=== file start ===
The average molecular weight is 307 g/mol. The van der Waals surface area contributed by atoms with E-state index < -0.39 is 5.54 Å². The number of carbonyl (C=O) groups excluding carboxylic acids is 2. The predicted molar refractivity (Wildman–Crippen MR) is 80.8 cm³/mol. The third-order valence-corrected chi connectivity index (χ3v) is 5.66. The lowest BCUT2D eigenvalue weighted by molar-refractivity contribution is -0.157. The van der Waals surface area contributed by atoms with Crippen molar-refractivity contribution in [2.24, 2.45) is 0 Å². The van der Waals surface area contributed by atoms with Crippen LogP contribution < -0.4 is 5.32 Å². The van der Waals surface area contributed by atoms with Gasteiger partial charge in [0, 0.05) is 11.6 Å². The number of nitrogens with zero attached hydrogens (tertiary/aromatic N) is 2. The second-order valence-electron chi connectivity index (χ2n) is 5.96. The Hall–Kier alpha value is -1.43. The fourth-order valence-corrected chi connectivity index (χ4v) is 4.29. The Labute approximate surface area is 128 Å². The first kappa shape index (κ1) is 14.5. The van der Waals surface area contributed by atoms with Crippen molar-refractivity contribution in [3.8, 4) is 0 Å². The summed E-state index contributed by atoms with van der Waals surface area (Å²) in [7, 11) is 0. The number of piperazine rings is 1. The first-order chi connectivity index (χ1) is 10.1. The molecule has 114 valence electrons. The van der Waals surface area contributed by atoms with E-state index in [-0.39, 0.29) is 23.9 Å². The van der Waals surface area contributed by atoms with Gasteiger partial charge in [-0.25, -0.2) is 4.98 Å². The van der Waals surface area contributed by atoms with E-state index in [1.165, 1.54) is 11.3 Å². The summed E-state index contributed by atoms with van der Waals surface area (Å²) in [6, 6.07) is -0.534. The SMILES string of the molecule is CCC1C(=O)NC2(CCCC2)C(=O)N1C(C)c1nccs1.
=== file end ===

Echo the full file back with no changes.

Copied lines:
The average molecular weight is 307 g/mol. The van der Waals surface area contributed by atoms with E-state index < -0.39 is 5.54 Å². The number of carbonyl (C=O) groups excluding carboxylic acids is 2. The predicted molar refractivity (Wildman–Crippen MR) is 80.8 cm³/mol. The third-order valence-corrected chi connectivity index (χ3v) is 5.66. The lowest BCUT2D eigenvalue weighted by molar-refractivity contribution is -0.157. The van der Waals surface area contributed by atoms with Crippen molar-refractivity contribution in [2.24, 2.45) is 0 Å². The van der Waals surface area contributed by atoms with Crippen LogP contribution < -0.4 is 5.32 Å². The van der Waals surface area contributed by atoms with Gasteiger partial charge in [0, 0.05) is 11.6 Å². The number of nitrogens with zero attached hydrogens (tertiary/aromatic N) is 2. The second-order valence-electron chi connectivity index (χ2n) is 5.96. The Hall–Kier alpha value is -1.43. The fourth-order valence-corrected chi connectivity index (χ4v) is 4.29. The Labute approximate surface area is 128 Å². The first kappa shape index (κ1) is 14.5. The van der Waals surface area contributed by atoms with Crippen molar-refractivity contribution in [3.8, 4) is 0 Å². The summed E-state index contributed by atoms with van der Waals surface area (Å²) in [7, 11) is 0. The number of piperazine rings is 1. The first-order chi connectivity index (χ1) is 10.1. The molecule has 114 valence electrons. The van der Waals surface area contributed by atoms with E-state index in [-0.39, 0.29) is 23.9 Å². The van der Waals surface area contributed by atoms with Gasteiger partial charge in [-0.25, -0.2) is 4.98 Å². The van der Waals surface area contributed by atoms with E-state index in [1.165, 1.54) is 11.3 Å². The summed E-state index contributed by atoms with van der Waals surface area (Å²) in [6, 6.07) is -0.534. The SMILES string of the molecule is CCC1C(=O)NC2(CCCC2)C(=O)N1C(C)c1nccs1.